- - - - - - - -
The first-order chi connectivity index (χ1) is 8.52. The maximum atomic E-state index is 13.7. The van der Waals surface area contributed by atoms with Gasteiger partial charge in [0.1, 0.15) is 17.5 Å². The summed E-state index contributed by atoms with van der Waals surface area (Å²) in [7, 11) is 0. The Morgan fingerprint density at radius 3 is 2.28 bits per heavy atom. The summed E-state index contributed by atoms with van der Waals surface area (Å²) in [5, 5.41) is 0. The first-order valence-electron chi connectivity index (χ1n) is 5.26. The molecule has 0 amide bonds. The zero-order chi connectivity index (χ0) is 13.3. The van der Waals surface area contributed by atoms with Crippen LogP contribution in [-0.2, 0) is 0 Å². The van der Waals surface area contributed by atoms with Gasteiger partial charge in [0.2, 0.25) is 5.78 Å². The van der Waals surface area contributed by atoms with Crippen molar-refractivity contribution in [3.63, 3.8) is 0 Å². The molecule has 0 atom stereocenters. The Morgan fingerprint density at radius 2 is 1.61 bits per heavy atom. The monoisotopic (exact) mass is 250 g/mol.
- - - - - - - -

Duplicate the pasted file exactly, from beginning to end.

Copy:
The first-order chi connectivity index (χ1) is 8.52. The maximum atomic E-state index is 13.7. The van der Waals surface area contributed by atoms with Gasteiger partial charge in [0.1, 0.15) is 17.5 Å². The summed E-state index contributed by atoms with van der Waals surface area (Å²) in [7, 11) is 0. The Morgan fingerprint density at radius 3 is 2.28 bits per heavy atom. The summed E-state index contributed by atoms with van der Waals surface area (Å²) in [5, 5.41) is 0. The first-order valence-electron chi connectivity index (χ1n) is 5.26. The molecule has 0 amide bonds. The zero-order chi connectivity index (χ0) is 13.3. The van der Waals surface area contributed by atoms with Crippen LogP contribution in [-0.2, 0) is 0 Å². The van der Waals surface area contributed by atoms with Gasteiger partial charge in [0.2, 0.25) is 5.78 Å². The van der Waals surface area contributed by atoms with Crippen molar-refractivity contribution in [3.63, 3.8) is 0 Å². The molecule has 0 atom stereocenters. The Morgan fingerprint density at radius 2 is 1.61 bits per heavy atom. The monoisotopic (exact) mass is 250 g/mol.